By Alex Rendon
By C. Townsend Rizzo
By Lee Zimmerman
By Liz Tracy
By Liz Tracy
By Liz Tracy
By Matt Preira
By Victor Gonzalez
It's the day before the release of Jurassic 5's third, and much-anticipated, full-length album, Feedback. J5 producer/DJ Nu-Mark is on the phone with New Times, calling from the group's home base of Los Angeles to explain the group's current direction. "The last couple of records were about establishing the core crew, showing people who we were," Nu-Mark says. "This record is about us expanding, reaching out, and growing with the times."
Indeed, the times, they certainly are a-changin' for J5. Like its peers Dilated Peoples and Blackalicious, J5 has been carrying the flag for underground hip-hop since the early '90s. The group formed during open-mic gatherings at the Good Life Café in South Central L.A. (also the launching pad for the Pharcyde, Freestyle Fellowship, and other subterranean rhyme-spitters). The chief development in the Jurassic camp since their last disc, 2002's celebrated Power in Numbers, is the recent and relatively amicable departure of DJ Cut Chemist. Perhaps the most visible member of the group, Cut's known for his work with DJ Shadow and Ozomatli, as well as his substantial face time in the 2001 turntablism documentary Scratch. While that's a big name to lose from any lineup, there was some good to come from Cut's exodus the J5 are finally five. Reduced to Nu-Mark and MCs Akil, Zaakir (AKA Soup), Chali 2na, and Mark 7even, the group no longer has to explain why it's called Jurassic 5 when there's six of 'em. At the same time, J5's members have some new explaining to do, answering questions about why Cut left and how it's altered the, ahem, chemistry.
"He just wanted to do his own thing," offers Nu-Mark, who now handles the bulk of J5's studio production and all of the onstage turntable tasks. "I can't say it's better or worse now; it's just... different. You know, you have to learn to adapt to situations. I don't know if I'm a hundred-percent comfortable with the situation, but I never had a comfort zone even when Cut was in the group. I'm never comfortable with the creative process in general I'm the worrywart in the group, the real meticulous dude always trying to fix stuff. So with Cut leaving, there's no way I can be like 'Oh, now I'm comfortable' or 'Damn, I'm not comfortable.' I'm just trying my best."
Only once, Nu-Mark insists, was the idea of replacing Cut bandied around before the writing and recording of Feedback. But, Nu-Mark says, "I thought it was corny. I don't wanna bring someone else in and have it be like, 'This is the new Cut Chemist.' There was Cut, and now he's gone. That's why the DJ track [the samba-jazz-flavored closer, "Canto De Ossanha"] on this record isn't in the same scratch/break fashion as the last record because I'm Nu-Mark, I'm not Nu-Mark and Cut Chemist. Now I gotta show people that I can hold my own ground, that I can (a) fill the gap, if that's even possible, and (b) try to bring this whole thing to another level."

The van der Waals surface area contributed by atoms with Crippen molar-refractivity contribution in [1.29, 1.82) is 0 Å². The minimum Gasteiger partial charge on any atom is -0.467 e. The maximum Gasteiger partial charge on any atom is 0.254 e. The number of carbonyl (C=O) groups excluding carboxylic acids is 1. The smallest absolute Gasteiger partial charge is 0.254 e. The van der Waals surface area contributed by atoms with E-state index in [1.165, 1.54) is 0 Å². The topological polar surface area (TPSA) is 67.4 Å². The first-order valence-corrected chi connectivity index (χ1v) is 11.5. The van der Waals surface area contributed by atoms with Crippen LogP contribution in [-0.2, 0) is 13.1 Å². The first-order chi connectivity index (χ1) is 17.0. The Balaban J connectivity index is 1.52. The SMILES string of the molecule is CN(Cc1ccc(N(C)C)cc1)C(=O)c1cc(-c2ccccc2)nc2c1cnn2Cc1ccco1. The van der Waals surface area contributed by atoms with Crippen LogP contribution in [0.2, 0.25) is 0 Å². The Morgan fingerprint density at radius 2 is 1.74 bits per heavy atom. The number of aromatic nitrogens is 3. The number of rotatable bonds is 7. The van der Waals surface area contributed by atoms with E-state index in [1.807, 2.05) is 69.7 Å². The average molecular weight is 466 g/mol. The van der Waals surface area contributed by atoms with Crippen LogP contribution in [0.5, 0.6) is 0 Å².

The desired level, as a spin through Feedback makes clear, is the top of the mainstream pop charts. The "reaching out," as Nu-Mark alluded to earlier, included a call to heavyweight hitmaker Scott Storch, the former Roots keyboardist who's produced tracks for 50 Cent, Beyoncé, the Game, Chamillionaire, and, uh, Paris Hilton. Another collaborator on speed-dial was onetime tourmate Dave Matthews, who brings his everydudeness to the chorus of "Work It Out," Feedback's breezy-yet-bland lead single. Frankly, Jurassic 5 fares much better when it keeps it in-house and sticks to the tight, crisp beats, funk-soul textures, and deft pass-the-mic rhyming upon which the band built its reputation (as on head-bobbing standouts "Red Hot," "Future Sound," and the terrifically Tribe-like "Where We At"). But with appreciation in alt-rap circles already achieved, J5 obviously has its sights set on another long-held goal: As the voice introducing the joint "Radio" intones, "Many, many moons ago, Jurassic 5 began their quest to put real hip-hop on the radio..."
"You can go around to everybody in the group and they'll all feel like they haven't made it yet, and that's all attributed to not being played on the radio," Nu-Mark says. "That's that last bit of being legitimized or accepted in the hip-hop community. You gotta understand the era we grew up in; we listened to all our favorites on the radio. There was Run-D.M.C. on the radio, Public Enemy on the radio, A Tribe Called Quest on the radio, so that was never perceived by us as selling out or selling yourself short. Just because you're on the radio doesn't mean you sold out; it's only selling out when you do something you don't believe in and you put it out.
"The trick is doing it in your own fashion," he continues, clearly on a roll. "Like for example, Dave Matthews. I believe that's in our fashion, and we stayed true to that, you know, to who we are and what we've always done. I mean, like, I'm not mad at the Black Eyed Peas, because you know what? In my opinion, they were making pop songs before they blew up, but they were perceived in the industry as Native Tongues. I never thought they were Native Tongues at all! But everyone needs titles for things. We get put in a box all the time, but we're not tryin' to be a 'backpacker group' or a 'positivity group' just a hip-hop group. I think you could find some people who might say, 'These dudes have been trusted for so long, and now they sold out.' But we're like 'Whatever, we're J5, it doesn't matter what you say, we're just doin' our thing like we always have. '"
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